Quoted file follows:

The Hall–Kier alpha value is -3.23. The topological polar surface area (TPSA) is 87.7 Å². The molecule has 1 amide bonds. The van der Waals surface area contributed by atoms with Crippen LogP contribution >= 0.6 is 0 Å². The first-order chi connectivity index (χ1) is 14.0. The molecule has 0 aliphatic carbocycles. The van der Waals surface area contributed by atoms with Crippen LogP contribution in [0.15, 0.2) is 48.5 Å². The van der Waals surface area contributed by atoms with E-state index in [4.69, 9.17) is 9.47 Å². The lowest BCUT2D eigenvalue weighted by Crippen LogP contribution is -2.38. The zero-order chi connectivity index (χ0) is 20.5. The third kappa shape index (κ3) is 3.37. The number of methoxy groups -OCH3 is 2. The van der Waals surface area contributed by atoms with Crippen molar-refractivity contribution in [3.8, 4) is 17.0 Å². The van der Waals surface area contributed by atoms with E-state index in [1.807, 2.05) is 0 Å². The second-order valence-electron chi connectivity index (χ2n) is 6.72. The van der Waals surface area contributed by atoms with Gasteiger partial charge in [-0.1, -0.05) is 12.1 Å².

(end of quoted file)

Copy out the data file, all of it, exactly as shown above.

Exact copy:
The Hall–Kier alpha value is -3.23. The topological polar surface area (TPSA) is 87.7 Å². The molecule has 1 amide bonds. The van der Waals surface area contributed by atoms with Crippen LogP contribution >= 0.6 is 0 Å². The first-order chi connectivity index (χ1) is 14.0. The molecule has 0 aliphatic carbocycles. The van der Waals surface area contributed by atoms with Crippen LogP contribution in [0.15, 0.2) is 48.5 Å². The van der Waals surface area contributed by atoms with E-state index in [4.69, 9.17) is 9.47 Å². The lowest BCUT2D eigenvalue weighted by Crippen LogP contribution is -2.38. The zero-order chi connectivity index (χ0) is 20.5. The third kappa shape index (κ3) is 3.37. The number of methoxy groups -OCH3 is 2. The van der Waals surface area contributed by atoms with Crippen molar-refractivity contribution in [3.8, 4) is 17.0 Å². The van der Waals surface area contributed by atoms with E-state index in [1.807, 2.05) is 0 Å². The second-order valence-electron chi connectivity index (χ2n) is 6.72. The van der Waals surface area contributed by atoms with Gasteiger partial charge in [-0.1, -0.05) is 12.1 Å².